How to Use Beneficial Bacteria for Pest and Disease Control in the Grow Room

By Eric Hopper
Published: October 12, 2017 | Last updated: April 23, 2021 03:06:47
Key Takeaways

Though microorganisms in your soil are out of sight, they shouldn’t be out of mind. While certain beneficial bacteria strains can help with nutrient uptake, others are powerful allies in the fight against pests and disease.

A growing number of modern horticulturists are learning about and embracing the power of microorganisms. In fact, many of the modern growers who utilize organic gardening techniques put their soil’s microbial population at the center of their focus. After all, the main theology of organic horticulture is “feed the soil and the soil will feed the plants.”


Beneficial bacteria have been a part of horticulture since the beginning of time, though our understanding of how they work and how to use them continues to develop. Many gardeners today are familiar with beneficial microorganism products that inoculate a soil or medium.

Some of these products have specific strains of beneficial microorganisms that create synergistic relationships with the roots. These relationships aid in the breakdown of organic materials and speeds up nutrient uptake. There are other bacteria strains used in horticulture to protect plants from pest insects and pathogenic diseases.


Once used only by organic and natural horticulturists, some of these beneficial bacteria products for pest insect and disease control are now being embraced by large commercial operations. This is due to their effectiveness and the minimal negative impact most of these products have on the environment. In many cases, these beneficial bacteria products are safer and more effective than their chemical counterparts.

After all, many of the chemical pesticides and fungicides damage much more than just the pest insects or diseases they were designed to treat.

Bacteria for Insect Control

Few things are more devastating to a garden than a pest insect infestation. Pest insects can quickly destroy an otherwise healthy crop, which is why a grower must take immediate action whenever a pest insect problem is identified. Depending on the particular pest insect problem a grower faces, he or she may be able to implement a treatment with a beneficial bacteria strain.


Bacillus Thuringiensis

Bacillus thuringiensis (Bt.) is a naturally occurring, soil-dwelling bacterium that is used as a biological pesticide. It is most commonly used to treat caterpillars and is very effective at controlling cabbage loopers.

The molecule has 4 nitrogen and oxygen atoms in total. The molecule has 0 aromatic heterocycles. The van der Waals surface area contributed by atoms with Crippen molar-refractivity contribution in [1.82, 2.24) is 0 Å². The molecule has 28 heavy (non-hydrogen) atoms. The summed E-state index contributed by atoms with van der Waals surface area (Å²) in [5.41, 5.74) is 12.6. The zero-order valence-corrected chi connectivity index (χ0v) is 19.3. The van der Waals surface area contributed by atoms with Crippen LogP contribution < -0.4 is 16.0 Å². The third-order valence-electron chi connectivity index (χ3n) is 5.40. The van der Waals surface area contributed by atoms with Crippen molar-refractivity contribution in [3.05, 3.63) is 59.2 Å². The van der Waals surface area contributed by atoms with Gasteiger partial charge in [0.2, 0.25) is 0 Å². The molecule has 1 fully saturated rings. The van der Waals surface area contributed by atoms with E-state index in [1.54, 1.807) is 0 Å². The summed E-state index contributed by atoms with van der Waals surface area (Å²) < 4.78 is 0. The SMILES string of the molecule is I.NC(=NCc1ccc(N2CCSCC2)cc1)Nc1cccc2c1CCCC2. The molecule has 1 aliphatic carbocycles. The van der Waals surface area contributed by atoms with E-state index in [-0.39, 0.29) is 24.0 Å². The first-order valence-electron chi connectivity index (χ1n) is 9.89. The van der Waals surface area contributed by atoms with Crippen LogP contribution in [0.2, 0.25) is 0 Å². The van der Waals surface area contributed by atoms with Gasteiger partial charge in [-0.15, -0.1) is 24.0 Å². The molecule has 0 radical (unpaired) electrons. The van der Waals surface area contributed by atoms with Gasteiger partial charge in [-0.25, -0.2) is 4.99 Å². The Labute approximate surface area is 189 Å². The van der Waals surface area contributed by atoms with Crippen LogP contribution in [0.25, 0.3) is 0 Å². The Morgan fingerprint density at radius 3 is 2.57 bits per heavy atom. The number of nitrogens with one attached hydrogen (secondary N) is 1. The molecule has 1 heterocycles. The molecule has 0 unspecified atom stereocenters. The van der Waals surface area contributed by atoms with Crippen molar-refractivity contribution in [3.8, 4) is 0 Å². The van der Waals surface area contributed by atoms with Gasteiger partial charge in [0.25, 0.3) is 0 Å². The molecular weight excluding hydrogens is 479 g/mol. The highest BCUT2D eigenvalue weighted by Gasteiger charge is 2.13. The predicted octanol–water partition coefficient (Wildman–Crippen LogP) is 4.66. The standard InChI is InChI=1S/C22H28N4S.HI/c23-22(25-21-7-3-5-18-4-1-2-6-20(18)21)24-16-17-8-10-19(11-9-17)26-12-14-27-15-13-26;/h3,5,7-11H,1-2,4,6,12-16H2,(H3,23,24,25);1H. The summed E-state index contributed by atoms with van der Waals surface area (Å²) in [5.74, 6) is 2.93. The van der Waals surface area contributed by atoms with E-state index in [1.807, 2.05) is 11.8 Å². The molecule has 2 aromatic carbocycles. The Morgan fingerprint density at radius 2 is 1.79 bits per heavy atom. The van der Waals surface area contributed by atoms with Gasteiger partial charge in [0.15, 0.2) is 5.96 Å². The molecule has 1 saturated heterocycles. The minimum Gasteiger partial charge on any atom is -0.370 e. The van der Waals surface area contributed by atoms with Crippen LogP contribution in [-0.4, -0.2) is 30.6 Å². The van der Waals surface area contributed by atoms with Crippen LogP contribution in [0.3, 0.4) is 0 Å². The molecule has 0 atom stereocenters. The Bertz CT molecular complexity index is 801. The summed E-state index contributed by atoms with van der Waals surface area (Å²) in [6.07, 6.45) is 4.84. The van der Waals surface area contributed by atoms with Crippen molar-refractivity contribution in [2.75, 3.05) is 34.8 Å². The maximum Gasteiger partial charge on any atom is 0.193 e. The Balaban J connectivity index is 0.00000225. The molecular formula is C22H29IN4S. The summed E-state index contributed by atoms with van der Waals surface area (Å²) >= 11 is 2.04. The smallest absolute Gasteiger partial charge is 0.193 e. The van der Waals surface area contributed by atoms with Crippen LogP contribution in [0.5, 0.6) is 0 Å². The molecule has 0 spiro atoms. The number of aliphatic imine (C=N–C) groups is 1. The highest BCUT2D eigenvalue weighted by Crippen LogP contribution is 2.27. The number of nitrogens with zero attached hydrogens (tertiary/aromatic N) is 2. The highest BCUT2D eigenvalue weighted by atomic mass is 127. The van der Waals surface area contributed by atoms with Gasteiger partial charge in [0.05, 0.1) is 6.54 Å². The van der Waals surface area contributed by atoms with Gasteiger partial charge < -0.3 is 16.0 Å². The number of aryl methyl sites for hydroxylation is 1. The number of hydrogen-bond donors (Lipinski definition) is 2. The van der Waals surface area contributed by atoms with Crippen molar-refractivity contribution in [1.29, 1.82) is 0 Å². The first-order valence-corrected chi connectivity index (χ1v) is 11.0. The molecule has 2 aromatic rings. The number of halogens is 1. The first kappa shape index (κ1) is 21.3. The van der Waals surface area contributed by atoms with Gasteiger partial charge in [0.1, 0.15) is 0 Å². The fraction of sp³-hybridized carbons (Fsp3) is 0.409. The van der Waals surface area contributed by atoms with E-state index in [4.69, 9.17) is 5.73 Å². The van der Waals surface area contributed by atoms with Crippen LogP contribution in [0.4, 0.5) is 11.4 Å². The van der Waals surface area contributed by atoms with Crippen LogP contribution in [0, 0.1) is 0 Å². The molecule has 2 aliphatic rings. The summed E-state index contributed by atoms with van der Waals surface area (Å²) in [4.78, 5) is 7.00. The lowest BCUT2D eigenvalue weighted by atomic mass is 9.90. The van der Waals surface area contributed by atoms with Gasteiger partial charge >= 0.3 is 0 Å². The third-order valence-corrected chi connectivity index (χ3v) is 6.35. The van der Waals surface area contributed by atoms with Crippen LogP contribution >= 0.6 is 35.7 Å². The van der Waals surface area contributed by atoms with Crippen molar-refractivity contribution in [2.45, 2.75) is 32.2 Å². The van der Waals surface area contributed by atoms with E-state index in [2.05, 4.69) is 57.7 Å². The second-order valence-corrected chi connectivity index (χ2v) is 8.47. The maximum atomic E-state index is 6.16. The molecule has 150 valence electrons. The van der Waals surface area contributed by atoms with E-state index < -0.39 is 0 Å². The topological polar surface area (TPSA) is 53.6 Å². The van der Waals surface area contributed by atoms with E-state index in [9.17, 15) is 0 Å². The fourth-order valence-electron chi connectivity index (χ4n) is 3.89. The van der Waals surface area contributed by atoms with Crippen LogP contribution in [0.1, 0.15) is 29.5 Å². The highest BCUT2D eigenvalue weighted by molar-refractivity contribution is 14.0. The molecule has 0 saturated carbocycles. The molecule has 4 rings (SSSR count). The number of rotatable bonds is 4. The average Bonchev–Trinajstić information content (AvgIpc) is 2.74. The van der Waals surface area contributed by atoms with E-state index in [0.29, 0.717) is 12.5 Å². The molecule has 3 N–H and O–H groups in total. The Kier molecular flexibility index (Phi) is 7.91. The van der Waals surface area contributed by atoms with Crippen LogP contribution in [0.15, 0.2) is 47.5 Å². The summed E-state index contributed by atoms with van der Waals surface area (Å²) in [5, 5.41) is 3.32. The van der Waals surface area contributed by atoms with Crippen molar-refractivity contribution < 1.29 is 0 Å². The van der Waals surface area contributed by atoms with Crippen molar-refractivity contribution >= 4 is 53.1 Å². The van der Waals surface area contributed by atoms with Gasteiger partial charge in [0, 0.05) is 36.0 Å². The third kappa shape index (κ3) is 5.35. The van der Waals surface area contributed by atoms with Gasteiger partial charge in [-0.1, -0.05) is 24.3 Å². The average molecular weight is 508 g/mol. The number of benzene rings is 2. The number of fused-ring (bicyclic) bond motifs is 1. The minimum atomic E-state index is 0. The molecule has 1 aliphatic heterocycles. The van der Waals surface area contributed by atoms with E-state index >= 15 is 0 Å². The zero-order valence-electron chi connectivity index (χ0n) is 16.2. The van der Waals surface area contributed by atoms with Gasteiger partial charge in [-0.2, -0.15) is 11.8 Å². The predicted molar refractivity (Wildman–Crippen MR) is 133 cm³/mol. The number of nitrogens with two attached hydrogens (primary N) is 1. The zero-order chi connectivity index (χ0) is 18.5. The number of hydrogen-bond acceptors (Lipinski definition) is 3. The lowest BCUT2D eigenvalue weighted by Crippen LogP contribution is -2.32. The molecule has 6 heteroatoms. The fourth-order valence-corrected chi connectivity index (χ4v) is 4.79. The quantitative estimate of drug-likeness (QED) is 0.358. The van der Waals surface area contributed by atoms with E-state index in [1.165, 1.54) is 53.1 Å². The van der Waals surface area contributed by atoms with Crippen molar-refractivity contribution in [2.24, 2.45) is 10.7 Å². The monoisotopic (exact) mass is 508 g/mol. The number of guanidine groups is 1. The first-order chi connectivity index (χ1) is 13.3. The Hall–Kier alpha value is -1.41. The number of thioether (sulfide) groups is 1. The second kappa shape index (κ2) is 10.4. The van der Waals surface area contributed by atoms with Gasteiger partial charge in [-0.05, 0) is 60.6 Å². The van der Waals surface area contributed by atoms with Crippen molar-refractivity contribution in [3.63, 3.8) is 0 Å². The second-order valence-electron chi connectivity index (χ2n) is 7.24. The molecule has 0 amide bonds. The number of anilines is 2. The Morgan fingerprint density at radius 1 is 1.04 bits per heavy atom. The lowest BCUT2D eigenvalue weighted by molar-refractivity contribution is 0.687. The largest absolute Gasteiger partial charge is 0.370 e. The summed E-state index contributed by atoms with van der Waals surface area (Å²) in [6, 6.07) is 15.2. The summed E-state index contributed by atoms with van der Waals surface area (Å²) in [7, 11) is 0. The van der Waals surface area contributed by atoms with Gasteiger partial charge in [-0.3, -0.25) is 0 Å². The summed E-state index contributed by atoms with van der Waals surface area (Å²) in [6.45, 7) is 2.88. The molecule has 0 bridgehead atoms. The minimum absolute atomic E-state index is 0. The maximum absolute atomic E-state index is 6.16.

While there are many different strains of Bt. found throughout the world, some strains produce crystal proteins that have insecticidal properties. When ingested, these special crystal proteins disturb the insect’s digestive system. This causes the insect to stop eating entirely, so it will eventually starve to death.

Many biological insecticidal sprays and powders contain Bt. Application instructions vary, but it is imperative that the insects consume the Bt. or the treatment will not work. In most cases, crops should be treated with Bt. on hot, dry days when the insects are most actively feeding. This will ensure a high consumption rate among the pest insect population. It is also important to remember that a reapplication may be necessary as rain or wind can remove the active ingredient from the plants.

Bacillus thuringiensis is considered an all-natural pesticide and some products containing it are certified for use by organic certification institutions. Most Bt. sprays and powders are regarded as environmentally friendly and have little or no effect on humans, wildlife, pollinators, or most beneficial insects. New Bt. strains are being developed all the time.

Each strain used in horticulture is given a unique number and registered with the United States Environmental Protection Agency. Specific formulations and strains of Bt. that are approved for use in organic production are listed on the website of the Organic Materials Review Institute (OMRI).

Spinosad (Saccharopolyspora spinosa)

Spinosad is a biological insecticide based on chemical compounds found in the bacterial species Saccharopolyspora spinosa. The insecticide is a result from the fermentation of the bacteria, a process that creates different forms of spinosyns. Spinosyns occur in more than 20 natural forms and more than 200 synthetic forms have been created in a lab. The insecticide spinosad contains a mix of two specific spinosyns, spinosyn A and spinosyn D, in a roughly 17:3 ratio.